So when I speak of finances I go beyond just affording your house, I want to shift your entire financial life, why?  A few reasons: first to be fiscally sound will mean you can more easily get into your house, next it means that you will be able to overcome any financial hiccups during the process and finally, having all your affairs set means that when you start to live in your home you will also be happier because you no longer have debt, collectors calling you, you have a security blanket for rainy days and reduced stress.  With all of these reasons you will be much happier because there will be no more financial stress and you will enjoy your new house more.

When it comes to finances I subscribe to Dave Ramsey’s approach.  His process  First establish a $1000 emergency fund, start viciously paying down debt you have, establish 3 months living expenses in savings, then and only then, you become stable and able to take on a loan and/or start saving for your Tiny House.

When it comes to your house I can’t stress enough, you need to have your finances in order.  Part of this process is also educating yourself about needs and wants.  To do this we really need to understand how our society places pressure on us to consume things.  Consumption is obviously tied to money, because we need to purchase things in order to consume.  If we are able to reasonably take ourselves out of this culture (to a point), we can reduce our spending instantly.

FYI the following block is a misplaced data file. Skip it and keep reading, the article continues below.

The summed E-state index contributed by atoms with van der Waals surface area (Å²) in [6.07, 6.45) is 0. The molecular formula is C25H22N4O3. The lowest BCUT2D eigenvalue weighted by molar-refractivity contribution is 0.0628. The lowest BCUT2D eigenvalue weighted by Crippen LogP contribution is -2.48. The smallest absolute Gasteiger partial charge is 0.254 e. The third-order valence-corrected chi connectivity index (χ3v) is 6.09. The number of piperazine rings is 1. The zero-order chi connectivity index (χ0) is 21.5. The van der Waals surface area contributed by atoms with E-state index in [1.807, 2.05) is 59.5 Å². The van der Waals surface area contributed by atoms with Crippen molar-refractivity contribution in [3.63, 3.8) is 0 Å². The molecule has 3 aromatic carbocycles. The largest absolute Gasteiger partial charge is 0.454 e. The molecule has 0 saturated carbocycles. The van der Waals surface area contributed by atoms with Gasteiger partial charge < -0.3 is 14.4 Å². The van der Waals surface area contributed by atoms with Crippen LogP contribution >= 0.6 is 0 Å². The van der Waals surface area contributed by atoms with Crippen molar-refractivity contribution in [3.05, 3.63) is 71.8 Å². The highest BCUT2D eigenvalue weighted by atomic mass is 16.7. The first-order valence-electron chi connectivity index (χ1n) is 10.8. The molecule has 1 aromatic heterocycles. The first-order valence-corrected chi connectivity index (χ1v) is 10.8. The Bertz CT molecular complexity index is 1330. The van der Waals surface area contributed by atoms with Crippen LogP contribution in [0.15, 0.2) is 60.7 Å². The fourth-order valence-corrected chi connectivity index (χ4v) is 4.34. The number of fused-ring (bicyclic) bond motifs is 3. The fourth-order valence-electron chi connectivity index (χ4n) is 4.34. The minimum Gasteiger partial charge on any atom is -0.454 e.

More on consumer culture tomorrow!

Motivation

The Renter’s Manifesto

One of my favorite new websites is called Mint.com.  Basically it is a financial website that allows you to manage your money, but it also has this amazing blog.  I have now vowed to never rent if can avoid it.  I have been there, done that and found it that the outcome was less than desirable especially compared to that of living in a Tiny House.

The bloggers over at Mint have put out an interesting article about renting, they propose that they are in fact better off renting.  The big assertion they make is that if you are modest renter, who can manage your budget, that it is actually better at building equity.  By paying less than a mortgage, saving the difference and not assuming the risks, you can do better.

What do you all think?